But to all his arguments Carmen replied with the same obstinacy.
The night wind did not disperse the torero's [Pg 278]drunkenness. When his friend dropped him at the corner of his own street, Gallardo turned with unsteady steps towards his house. Close to the door he stopped, leaning against the wall with both hands, resting his head on his arms as though he could no longer endure the weight of his thoughts.
They all went in except El Nacional, who leaving his wife and children, remained in the little square.
The Lord of Great Power did not deceive her. When she returned to her house the little blue paper arrived, which she opened with trembling hands. "Nothing new." She could breathe again, and sleep, like the criminal who is freed for the moment from the fear of instant death, but in two or three days the torment of uncertainty, the terrible fear of the unknown, would begin afresh.
Engagements began to pour in to the new espada. In[Pg 85] all the Plazas of the Peninsula they were curious to see him. The professional papers popularized his portrait and his life, not without adding romantic episodes to this latter. No matador had as many engagements as he had, and it would not be long before he made a fortune.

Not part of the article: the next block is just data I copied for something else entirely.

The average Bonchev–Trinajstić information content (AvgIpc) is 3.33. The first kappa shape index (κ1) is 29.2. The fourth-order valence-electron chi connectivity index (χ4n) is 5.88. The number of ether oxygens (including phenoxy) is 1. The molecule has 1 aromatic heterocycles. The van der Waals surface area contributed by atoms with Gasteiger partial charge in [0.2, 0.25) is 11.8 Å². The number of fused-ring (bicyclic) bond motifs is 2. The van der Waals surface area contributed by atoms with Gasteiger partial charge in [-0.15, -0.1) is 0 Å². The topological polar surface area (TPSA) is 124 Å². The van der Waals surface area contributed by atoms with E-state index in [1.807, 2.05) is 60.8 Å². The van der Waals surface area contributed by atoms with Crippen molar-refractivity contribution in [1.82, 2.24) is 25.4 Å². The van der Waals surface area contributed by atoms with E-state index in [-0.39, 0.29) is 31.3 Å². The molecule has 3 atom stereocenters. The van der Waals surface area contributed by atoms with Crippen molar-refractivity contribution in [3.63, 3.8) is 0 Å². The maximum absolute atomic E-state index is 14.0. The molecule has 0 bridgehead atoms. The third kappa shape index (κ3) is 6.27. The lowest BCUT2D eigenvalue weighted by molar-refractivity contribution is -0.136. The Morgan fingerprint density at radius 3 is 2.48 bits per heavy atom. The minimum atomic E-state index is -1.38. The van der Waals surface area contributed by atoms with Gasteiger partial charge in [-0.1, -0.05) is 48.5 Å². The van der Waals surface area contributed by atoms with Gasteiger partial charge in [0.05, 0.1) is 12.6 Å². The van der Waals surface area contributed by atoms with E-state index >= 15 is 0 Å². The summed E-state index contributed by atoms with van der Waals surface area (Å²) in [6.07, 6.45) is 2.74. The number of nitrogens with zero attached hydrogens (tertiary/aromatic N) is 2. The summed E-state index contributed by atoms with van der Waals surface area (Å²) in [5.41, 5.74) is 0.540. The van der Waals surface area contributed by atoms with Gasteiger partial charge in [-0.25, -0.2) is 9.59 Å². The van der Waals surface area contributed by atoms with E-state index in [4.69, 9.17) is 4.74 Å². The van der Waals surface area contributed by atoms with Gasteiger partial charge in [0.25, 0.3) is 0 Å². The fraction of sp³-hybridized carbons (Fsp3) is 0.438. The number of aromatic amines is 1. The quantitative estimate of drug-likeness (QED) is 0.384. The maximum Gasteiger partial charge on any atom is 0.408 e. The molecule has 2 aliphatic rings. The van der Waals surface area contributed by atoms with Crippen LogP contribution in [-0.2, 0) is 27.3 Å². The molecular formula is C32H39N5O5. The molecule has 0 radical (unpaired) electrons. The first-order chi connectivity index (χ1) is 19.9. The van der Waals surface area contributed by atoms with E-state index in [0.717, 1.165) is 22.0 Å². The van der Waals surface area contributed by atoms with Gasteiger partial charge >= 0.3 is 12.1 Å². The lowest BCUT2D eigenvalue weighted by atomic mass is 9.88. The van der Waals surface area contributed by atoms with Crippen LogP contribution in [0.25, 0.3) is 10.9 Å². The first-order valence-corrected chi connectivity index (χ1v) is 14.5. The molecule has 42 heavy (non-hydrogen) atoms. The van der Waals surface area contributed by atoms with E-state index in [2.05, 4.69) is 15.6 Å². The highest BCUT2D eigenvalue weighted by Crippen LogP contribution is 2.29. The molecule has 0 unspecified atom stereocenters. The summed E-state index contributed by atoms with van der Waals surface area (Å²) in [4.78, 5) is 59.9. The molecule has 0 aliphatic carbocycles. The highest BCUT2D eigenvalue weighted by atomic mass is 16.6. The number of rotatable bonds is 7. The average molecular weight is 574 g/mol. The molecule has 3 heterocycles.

The torero knew it but too well. The turbulent populace who sat on the sunny side of the Plaza were beginning to show a certain animosity against him, thinking themselves forgotten. They criticised his constant intercourse with wealthy people, and his desertion of those who had been his first admirers. Gallardo wished therefor to take advantage of every means of flattering those whose applause he wanted. A few days before the procession, he informed the most influential members of la Macarena of his intention to follow in it. He did not wish the people to know it, it was purely an act of devotion, and he wished his intention to remain a secret.
The audience started with surprise, and their plaudits ceased suddenly. They looked around at each other unable to make up their minds as to the gravity of the accident.... Soon optimistic news circulated, but no one knew from whence it came.... It was nothing, only a tremendous blow in the stomach which had deprived him of consciousness, but no one had seen any blood.